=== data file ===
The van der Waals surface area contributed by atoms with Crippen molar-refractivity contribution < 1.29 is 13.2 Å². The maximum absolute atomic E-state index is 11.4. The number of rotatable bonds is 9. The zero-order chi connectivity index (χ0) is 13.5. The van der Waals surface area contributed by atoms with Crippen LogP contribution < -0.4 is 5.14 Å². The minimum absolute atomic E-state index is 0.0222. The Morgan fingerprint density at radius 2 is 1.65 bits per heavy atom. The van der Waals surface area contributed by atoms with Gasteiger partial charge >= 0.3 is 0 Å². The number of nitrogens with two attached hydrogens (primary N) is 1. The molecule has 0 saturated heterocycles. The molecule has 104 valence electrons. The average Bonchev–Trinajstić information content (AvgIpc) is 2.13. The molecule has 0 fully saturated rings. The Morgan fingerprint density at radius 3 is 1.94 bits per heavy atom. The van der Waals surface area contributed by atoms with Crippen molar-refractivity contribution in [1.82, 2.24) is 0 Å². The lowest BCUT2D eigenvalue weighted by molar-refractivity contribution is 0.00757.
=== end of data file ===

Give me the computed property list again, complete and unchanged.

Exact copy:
The van der Waals surface area contributed by atoms with Crippen molar-refractivity contribution < 1.29 is 13.2 Å². The maximum absolute atomic E-state index is 11.4. The number of rotatable bonds is 9. The zero-order chi connectivity index (χ0) is 13.5. The van der Waals surface area contributed by atoms with Crippen LogP contribution < -0.4 is 5.14 Å². The minimum absolute atomic E-state index is 0.0222. The Morgan fingerprint density at radius 2 is 1.65 bits per heavy atom. The van der Waals surface area contributed by atoms with Gasteiger partial charge >= 0.3 is 0 Å². The number of nitrogens with two attached hydrogens (primary N) is 1. The molecule has 0 saturated heterocycles. The molecule has 104 valence electrons. The average Bonchev–Trinajstić information content (AvgIpc) is 2.13. The molecule has 0 fully saturated rings. The Morgan fingerprint density at radius 3 is 1.94 bits per heavy atom. The van der Waals surface area contributed by atoms with Crippen molar-refractivity contribution in [1.82, 2.24) is 0 Å². The lowest BCUT2D eigenvalue weighted by molar-refractivity contribution is 0.00757.